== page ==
Scott West has published a set of four books in the series, “Lost Tales of Scruffy City: Unauthorized Walking Tour.” Designed as a self-guided walking tour, the series takes a look at the darker side of Knoxville history, proclaiming on the cover, “Great cities are built on great crimes.”
The first expectation of those who know West might be that this would be another exploration of his own exploits as one of those crime stories. It’s true that the West’s legal misadventures are mentioned but, by my count, the mention consists of four paragraphs in over 400 pages of notable stories and sights related to downtown Knoxville.
Another expectation is borne out to be true. If you’ve talked to Scott in one of his more expansive moods – and aren’t they all – you know he can tend to chase rabbits – albeit bringing the original topic back around just when you think he’s lost the thread. Most of the time. It’s also true with the books. The reader has to hang on because it really will return to the topic and the walking tour at hand.
For those of us who have been paying attention over the years – and reading Jack Neely’s various columns and books – there are a number of stories we’ve heard before. West credits Jack as having done the hard work. Still, the collections feel fresh as they are viewed through West’s particular lens on the world. The stories are often given a funny and sarcastic spin. There is no dry academic language in these pages. It’s fun and that’s the point.
Why put out four walking tour pocket books about Knoxville crimes, scandals, controversies and twisted tales? Because nobody goes to the OK Corral to see the cacti. By embracing our sordid past we welcome a splendid future in downtown Knoxville.
The reference to the OK Corral is an apt one for more than the reason cited. It’s a story so familiar in its telling that we assume it to be a precise recounting of what happened. But we don’t. Most significantly, the gunfight at the OK Corral didn’t happen at the OK Corral. It happened just down the street. Does that matter to the story? No. Similarly, some of the tales included in these volumes have probably lost some of their specific details over the years. Does that diminish the truth of the stories? No.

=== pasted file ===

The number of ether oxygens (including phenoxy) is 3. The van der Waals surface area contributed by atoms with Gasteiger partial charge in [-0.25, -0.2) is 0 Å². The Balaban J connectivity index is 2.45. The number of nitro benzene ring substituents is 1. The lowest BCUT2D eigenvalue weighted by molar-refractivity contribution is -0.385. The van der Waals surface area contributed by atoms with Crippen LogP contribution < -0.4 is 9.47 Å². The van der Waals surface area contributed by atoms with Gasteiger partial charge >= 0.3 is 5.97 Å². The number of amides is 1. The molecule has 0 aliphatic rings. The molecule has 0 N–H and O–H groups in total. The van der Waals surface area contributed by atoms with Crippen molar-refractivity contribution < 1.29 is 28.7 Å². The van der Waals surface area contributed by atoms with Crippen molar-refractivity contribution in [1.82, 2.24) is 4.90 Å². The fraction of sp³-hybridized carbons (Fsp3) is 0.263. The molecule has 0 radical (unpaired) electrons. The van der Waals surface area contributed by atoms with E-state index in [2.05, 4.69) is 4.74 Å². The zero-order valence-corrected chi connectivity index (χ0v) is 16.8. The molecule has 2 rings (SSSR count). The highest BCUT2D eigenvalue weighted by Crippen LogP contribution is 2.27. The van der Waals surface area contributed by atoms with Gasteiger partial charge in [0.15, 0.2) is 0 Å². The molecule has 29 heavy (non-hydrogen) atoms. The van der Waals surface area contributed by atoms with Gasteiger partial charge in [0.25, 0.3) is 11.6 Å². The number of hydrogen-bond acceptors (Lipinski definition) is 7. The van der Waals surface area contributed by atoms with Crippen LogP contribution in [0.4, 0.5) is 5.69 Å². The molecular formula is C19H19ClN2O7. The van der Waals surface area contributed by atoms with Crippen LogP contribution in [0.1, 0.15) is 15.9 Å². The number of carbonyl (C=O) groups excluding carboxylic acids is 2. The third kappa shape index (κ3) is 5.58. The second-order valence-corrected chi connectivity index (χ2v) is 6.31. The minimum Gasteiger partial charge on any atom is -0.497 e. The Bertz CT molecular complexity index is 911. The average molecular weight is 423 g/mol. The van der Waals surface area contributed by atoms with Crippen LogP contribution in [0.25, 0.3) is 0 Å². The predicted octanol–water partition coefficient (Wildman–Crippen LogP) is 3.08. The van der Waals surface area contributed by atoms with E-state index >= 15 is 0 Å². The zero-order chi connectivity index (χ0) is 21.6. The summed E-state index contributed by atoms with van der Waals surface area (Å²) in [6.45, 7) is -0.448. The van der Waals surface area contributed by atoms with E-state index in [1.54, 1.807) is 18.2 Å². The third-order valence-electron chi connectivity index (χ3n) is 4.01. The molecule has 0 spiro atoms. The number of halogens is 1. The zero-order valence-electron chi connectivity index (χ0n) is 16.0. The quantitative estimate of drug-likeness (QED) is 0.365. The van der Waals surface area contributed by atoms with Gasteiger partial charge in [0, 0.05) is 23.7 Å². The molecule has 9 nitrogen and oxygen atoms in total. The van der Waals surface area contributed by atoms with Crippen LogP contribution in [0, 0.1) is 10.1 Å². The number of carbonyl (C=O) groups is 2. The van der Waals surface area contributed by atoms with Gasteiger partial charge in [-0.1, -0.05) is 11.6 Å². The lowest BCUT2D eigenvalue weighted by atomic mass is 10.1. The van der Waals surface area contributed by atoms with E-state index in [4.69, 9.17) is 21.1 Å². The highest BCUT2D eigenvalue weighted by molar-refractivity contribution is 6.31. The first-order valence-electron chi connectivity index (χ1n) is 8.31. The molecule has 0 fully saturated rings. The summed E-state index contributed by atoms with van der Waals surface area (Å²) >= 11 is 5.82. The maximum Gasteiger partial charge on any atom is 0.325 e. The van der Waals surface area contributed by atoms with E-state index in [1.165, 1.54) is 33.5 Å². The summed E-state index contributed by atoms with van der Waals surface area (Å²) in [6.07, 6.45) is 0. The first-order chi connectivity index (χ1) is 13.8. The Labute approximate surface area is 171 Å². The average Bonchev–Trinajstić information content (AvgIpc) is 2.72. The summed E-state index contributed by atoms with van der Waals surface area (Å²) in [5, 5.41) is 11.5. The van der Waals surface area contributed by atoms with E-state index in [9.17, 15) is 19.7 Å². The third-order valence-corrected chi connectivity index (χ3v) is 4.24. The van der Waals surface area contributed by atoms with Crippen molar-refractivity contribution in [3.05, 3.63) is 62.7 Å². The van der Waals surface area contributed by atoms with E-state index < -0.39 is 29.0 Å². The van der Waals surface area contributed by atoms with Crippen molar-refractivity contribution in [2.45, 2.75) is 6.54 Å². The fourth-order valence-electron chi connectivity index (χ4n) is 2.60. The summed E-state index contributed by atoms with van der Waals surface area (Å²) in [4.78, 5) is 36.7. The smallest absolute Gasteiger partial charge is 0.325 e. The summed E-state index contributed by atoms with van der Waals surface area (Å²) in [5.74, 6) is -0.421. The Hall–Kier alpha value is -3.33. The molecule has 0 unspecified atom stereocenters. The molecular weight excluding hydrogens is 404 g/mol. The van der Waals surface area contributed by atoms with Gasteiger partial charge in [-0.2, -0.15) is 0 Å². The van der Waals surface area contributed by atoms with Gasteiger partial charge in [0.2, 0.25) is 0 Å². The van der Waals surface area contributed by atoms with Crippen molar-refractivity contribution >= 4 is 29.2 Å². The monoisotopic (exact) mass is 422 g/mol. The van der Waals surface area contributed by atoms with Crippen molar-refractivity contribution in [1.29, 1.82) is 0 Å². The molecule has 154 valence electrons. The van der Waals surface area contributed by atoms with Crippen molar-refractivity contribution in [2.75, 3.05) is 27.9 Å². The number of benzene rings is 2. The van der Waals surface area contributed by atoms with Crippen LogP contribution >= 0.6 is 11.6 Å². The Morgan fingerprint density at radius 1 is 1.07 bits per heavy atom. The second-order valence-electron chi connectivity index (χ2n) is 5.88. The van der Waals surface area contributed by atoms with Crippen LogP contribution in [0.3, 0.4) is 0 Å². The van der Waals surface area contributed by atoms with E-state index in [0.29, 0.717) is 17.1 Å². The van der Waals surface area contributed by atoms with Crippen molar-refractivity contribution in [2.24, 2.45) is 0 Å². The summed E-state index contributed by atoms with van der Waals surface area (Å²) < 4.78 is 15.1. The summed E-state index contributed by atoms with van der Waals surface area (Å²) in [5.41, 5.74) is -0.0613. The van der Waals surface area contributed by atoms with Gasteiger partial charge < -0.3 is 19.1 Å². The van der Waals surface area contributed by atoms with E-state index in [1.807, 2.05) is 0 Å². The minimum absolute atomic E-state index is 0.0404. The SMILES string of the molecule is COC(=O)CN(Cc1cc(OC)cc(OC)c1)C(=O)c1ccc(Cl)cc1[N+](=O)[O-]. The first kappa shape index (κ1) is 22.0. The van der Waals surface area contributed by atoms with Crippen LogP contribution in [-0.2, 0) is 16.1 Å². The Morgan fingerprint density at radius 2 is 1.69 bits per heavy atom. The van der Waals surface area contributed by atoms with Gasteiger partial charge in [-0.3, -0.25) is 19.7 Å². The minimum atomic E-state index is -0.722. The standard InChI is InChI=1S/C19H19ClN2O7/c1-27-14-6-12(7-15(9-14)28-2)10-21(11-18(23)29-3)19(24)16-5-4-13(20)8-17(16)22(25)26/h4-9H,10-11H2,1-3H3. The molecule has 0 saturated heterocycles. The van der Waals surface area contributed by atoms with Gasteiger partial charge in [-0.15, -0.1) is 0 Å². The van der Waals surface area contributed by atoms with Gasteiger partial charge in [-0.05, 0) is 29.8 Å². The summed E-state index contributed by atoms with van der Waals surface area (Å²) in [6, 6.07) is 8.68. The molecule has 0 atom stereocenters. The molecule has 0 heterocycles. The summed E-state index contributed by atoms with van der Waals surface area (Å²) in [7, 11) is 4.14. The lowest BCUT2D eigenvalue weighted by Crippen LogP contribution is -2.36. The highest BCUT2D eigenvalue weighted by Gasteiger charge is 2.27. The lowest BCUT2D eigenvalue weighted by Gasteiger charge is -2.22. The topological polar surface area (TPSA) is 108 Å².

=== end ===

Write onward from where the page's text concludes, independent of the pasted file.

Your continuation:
It’s also important to understand the purpose of these volumes is to have fun, not take ourselves too seriously and to enjoy the rich fabric of stories – both apocryphal and precise – that produced the city we love today. Sometimes the facts of a story may be lost but the tale establishes a narrative of who we are and who we will become.
All that said, there are many, well documented and factually precise stories and points of interest included. These books are far more than a collection of tall tales. While it may treat the pursuit of Bigfoot by Mayor Tim Burchett with the same dry telling it presents a well documented story about TVA or the World’s Fair, the two are easily discernible if one wants to parse fact from fiction.
So, what remains after those caveats is a compelling re-telling of virtually every story I can remember about buildings, people and events in and around Knoxville. And they definitely include stories from surrounding areas one cannot see from any vantage on a walking tour of the city. This inclusion of tales from the area makes the books better as a comprehensive view of the fabric of east Tennessee life and more difficult as a walking guide. It’s a lot of reading.
In addition to comprehensive information, the collection of photographs, both current and historic, alone, is worth more than the price tag. The graphics are nicely done by Brett Winston, inviting the reader in to the tales and setting the comic-serious tone with graphics of a noose, a bloody knife (with a heart!), a shackle attached to the top of the Sunsphere and a giant catfish poised to consume an unwitting diver. Inside the books, the collection of photographs is expansive and stunning. I had no idea we had photographs of some of the people and events pictured.
So, my humble suggestion, after reading all 462 pages, is that the five dollars for each volume is a totally worthwhile purchase for anyone interested in Knoxville and surrounding areas. The stories are well told and often funny. The photographs are priceless. Having all of it collected in one set of books is well worth more than twenty dollars. The pocket size is perfect for carrying around and reading repeatedly.
As for a walking tour, I would strongly suggest reading each book before attempting to walk the routes. Highlight the things you really are able to see and want to see along the way. With your highlighted book, take a walking tour, flipping to the parts you’ve selected.
History is complicated. Rarely do we have the pure facts of a particular era or event. Often what we believe to be true is shaped by a slanted telling – winners write history, right? I was taught many “facts” about history that I now question or outright reject. This is one telling and should be taken as that. It’s a fun, thorough and entertaining telling. Buy your copies and enjoy them whether for the walking tour, the history or the photographs. The money is slated for good causes, with all profits donated.